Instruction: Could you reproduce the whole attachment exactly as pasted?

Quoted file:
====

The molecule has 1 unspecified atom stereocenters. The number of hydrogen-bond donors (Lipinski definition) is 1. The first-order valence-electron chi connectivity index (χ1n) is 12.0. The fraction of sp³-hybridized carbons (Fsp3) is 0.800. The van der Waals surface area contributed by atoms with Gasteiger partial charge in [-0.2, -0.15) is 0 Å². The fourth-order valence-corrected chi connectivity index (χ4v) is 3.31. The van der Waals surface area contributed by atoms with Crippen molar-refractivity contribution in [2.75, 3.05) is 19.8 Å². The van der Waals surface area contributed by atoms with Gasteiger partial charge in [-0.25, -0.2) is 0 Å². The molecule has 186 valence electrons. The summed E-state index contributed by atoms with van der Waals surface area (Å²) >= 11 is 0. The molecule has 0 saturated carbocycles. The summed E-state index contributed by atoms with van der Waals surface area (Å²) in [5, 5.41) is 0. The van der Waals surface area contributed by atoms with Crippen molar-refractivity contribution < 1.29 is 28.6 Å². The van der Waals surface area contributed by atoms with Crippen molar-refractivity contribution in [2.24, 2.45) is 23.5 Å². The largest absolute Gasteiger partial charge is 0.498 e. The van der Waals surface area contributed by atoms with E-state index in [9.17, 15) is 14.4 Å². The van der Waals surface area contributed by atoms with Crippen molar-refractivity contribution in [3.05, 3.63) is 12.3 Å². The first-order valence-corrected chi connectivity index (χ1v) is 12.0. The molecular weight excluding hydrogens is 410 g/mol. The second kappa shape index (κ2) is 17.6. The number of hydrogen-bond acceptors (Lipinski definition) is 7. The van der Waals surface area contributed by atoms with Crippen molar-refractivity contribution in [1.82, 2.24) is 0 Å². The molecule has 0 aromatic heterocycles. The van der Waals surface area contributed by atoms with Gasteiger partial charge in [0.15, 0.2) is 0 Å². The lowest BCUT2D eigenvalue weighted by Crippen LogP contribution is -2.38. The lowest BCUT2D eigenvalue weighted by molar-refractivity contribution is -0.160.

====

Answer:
The molecule has 1 unspecified atom stereocenters. The number of hydrogen-bond donors (Lipinski definition) is 1. The first-order valence-electron chi connectivity index (χ1n) is 12.0. The fraction of sp³-hybridized carbons (Fsp3) is 0.800. The van der Waals surface area contributed by atoms with Gasteiger partial charge in [-0.2, -0.15) is 0 Å². The fourth-order valence-corrected chi connectivity index (χ4v) is 3.31. The van der Waals surface area contributed by atoms with Crippen molar-refractivity contribution in [2.75, 3.05) is 19.8 Å². The van der Waals surface area contributed by atoms with Gasteiger partial charge in [-0.25, -0.2) is 0 Å². The molecule has 186 valence electrons. The summed E-state index contributed by atoms with van der Waals surface area (Å²) >= 11 is 0. The molecule has 0 saturated carbocycles. The summed E-state index contributed by atoms with van der Waals surface area (Å²) in [5, 5.41) is 0. The van der Waals surface area contributed by atoms with Crippen molar-refractivity contribution < 1.29 is 28.6 Å². The van der Waals surface area contributed by atoms with Crippen molar-refractivity contribution in [2.24, 2.45) is 23.5 Å². The largest absolute Gasteiger partial charge is 0.498 e. The van der Waals surface area contributed by atoms with E-state index in [9.17, 15) is 14.4 Å². The van der Waals surface area contributed by atoms with Crippen molar-refractivity contribution in [3.05, 3.63) is 12.3 Å². The first-order valence-corrected chi connectivity index (χ1v) is 12.0. The molecular weight excluding hydrogens is 410 g/mol. The second kappa shape index (κ2) is 17.6. The number of hydrogen-bond acceptors (Lipinski definition) is 7. The van der Waals surface area contributed by atoms with Crippen molar-refractivity contribution in [1.82, 2.24) is 0 Å². The molecule has 0 aromatic heterocycles. The van der Waals surface area contributed by atoms with Gasteiger partial charge in [0.15, 0.2) is 0 Å². The lowest BCUT2D eigenvalue weighted by Crippen LogP contribution is -2.38. The lowest BCUT2D eigenvalue weighted by molar-refractivity contribution is -0.160.